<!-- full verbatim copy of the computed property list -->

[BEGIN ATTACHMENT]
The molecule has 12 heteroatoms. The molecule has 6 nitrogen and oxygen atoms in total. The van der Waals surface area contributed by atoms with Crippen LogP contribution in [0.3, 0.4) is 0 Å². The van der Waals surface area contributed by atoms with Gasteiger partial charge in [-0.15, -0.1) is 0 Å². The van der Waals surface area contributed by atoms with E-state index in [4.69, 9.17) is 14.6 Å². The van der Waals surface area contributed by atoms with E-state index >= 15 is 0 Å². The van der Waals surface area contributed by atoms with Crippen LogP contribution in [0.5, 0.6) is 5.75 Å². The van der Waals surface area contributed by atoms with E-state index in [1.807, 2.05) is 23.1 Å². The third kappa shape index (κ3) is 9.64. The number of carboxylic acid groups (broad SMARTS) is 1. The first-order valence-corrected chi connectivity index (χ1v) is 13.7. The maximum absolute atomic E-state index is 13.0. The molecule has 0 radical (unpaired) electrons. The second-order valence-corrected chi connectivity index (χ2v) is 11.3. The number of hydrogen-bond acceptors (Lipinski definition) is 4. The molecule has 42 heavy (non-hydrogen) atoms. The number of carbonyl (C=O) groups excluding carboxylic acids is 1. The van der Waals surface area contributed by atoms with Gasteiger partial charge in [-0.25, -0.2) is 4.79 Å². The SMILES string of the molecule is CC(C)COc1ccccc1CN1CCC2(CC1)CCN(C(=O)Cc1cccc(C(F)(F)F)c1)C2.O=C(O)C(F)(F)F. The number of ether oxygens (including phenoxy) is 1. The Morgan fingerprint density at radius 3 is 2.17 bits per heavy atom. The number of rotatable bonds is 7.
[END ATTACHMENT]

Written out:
The molecule has 12 heteroatoms. The molecule has 6 nitrogen and oxygen atoms in total. The van der Waals surface area contributed by atoms with Crippen LogP contribution in [0.3, 0.4) is 0 Å². The van der Waals surface area contributed by atoms with Gasteiger partial charge in [-0.15, -0.1) is 0 Å². The van der Waals surface area contributed by atoms with E-state index in [4.69, 9.17) is 14.6 Å². The van der Waals surface area contributed by atoms with E-state index >= 15 is 0 Å². The van der Waals surface area contributed by atoms with Crippen LogP contribution in [0.5, 0.6) is 5.75 Å². The van der Waals surface area contributed by atoms with E-state index in [1.807, 2.05) is 23.1 Å². The third kappa shape index (κ3) is 9.64. The number of carboxylic acid groups (broad SMARTS) is 1. The first-order valence-corrected chi connectivity index (χ1v) is 13.7. The maximum absolute atomic E-state index is 13.0. The molecule has 0 radical (unpaired) electrons. The second-order valence-corrected chi connectivity index (χ2v) is 11.3. The number of hydrogen-bond acceptors (Lipinski definition) is 4. The molecule has 42 heavy (non-hydrogen) atoms. The number of carbonyl (C=O) groups excluding carboxylic acids is 1. The van der Waals surface area contributed by atoms with Gasteiger partial charge in [-0.25, -0.2) is 4.79 Å². The SMILES string of the molecule is CC(C)COc1ccccc1CN1CCC2(CC1)CCN(C(=O)Cc1cccc(C(F)(F)F)c1)C2.O=C(O)C(F)(F)F. The number of ether oxygens (including phenoxy) is 1. The Morgan fingerprint density at radius 3 is 2.17 bits per heavy atom. The number of rotatable bonds is 7.